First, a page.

A contract for deed, otherwise known as a land contract, is an arrangement in which the seller finances the purchase without the intervention of a third-party lender. This arrangement is convenient for buyers without access to credit, and for sellers who wish to expedite the transaction. A contract for deed transaction carries tax consequences for both buyer and seller.
Capital Gains and Losses
In a traditional real estate transaction financed by a third-party lender, the buyer pays a lump sum and the seller realizes a capital gain if he sells the property for more than he paid for it, and if he did not use the property as a residence. In contract for deed transactions, however, the buyer pays in installments. Because of this, the seller realizes capital gains with each installment payment, because the portion of each installment that represents profit on the transaction is subject to capital gains tax. Capital gains are taxed at rates that are generally lower than ordinary income.
Real Estate Tax
Under a contract for deed arrangement, the seller retains the title to the property until the buyer completes all payments. Nevertheless, the buyer is responsible for paying real estate taxes on the property, even though the tax is assessed against the seller. Since the buyer is the party who pays the tax, he may deduct it from his taxable income on Form 1040 if he itemizes his deductions.
In many states, the seller does not hold a legal mortgage on property subject to a contract for deed transaction, and he doesn't need to foreclose to reclaim the property if the buyer defaults. However, the IRS treats the buyer's installment payments as mortgage payments and allows him to deduct the interest portion of each installment from his taxable income, as long as he itemizes his deductions.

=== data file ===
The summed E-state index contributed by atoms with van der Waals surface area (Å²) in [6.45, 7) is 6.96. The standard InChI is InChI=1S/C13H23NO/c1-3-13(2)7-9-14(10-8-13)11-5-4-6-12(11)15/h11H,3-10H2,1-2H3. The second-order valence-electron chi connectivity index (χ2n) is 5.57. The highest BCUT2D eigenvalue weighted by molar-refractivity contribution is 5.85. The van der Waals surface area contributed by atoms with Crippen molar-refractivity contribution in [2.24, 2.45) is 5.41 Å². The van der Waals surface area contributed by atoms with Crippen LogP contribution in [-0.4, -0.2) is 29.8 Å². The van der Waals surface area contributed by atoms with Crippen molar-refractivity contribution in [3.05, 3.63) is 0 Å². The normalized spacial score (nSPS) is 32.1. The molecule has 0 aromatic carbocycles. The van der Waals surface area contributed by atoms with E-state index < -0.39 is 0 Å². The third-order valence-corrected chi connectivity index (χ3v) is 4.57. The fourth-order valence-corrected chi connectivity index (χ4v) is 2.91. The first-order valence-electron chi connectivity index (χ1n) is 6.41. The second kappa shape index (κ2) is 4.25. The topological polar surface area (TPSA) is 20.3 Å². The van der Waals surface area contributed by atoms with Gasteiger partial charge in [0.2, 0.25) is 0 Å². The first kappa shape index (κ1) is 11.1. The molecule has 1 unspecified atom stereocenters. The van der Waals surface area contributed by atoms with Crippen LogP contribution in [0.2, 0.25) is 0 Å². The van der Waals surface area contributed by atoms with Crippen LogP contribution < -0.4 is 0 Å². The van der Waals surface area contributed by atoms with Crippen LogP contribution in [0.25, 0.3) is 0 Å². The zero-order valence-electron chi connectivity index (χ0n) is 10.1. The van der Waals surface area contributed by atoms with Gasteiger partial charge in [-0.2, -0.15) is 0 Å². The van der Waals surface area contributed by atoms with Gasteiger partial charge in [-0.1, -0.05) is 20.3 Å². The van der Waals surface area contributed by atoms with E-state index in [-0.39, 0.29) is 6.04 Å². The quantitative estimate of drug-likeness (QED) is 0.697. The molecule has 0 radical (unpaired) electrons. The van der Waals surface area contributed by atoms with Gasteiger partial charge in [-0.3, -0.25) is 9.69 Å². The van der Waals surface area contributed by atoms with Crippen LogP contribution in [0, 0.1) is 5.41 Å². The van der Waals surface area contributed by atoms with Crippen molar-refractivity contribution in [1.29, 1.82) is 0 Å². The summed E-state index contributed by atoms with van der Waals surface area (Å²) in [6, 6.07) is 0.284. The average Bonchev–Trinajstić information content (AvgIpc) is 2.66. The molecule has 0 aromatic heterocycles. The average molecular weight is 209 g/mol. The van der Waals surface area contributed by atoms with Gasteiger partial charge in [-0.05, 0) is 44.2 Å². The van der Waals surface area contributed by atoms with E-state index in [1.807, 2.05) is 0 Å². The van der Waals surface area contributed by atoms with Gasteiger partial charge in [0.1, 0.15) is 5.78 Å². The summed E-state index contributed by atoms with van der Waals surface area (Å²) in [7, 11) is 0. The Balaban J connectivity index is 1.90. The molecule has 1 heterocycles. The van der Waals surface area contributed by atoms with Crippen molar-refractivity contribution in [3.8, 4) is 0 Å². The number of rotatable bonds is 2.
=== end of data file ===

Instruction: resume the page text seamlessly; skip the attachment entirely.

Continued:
Different states apply different rules to buyer default. In the absence of special rules protecting the buyer, the seller has the right to immediately reclaim the property if the buyer defaults, without going through foreclosure procedures and without returning any of the buyer's accumulated equity to him. In this case, the seller realizes an immediate capital gain, equal to the capital gains portion of the total purchase price minus any capital gains already realized when the buyer paid installment payments. If the state requires the seller to return all or part of a defaulting buyer's equity in the event of default, the seller's liability for capital gains tax is proportionately reduced.
- IRS.gov: Publication 537 (2010), Installment Sales
- IRS.gov: Publication 936 (2010), Home Mortgage Interest Deduction
- IRS.gov: Topic 503, Deductible Taxes; February 2011
- FindLaw. "California Code, Civil Code - CIV § 1675." Accessed July 13, 2020.
- Balboa Real Estate. "Is the Earnest Money Deposit Refundable in California?" Accessed July 13, 2020.
- Gonchar Real Estate. "Sending Out Multiple Contracts of Sale to Two or More Purchasers." Accessed July 13, 2020.
David Carnes has been a full-time writer since 1998 and has published two full-length novels. He spends much of his time in various Asian countries and is fluent in Mandarin Chinese. He earned a Juris Doctorate from the University of Kentucky College of Law.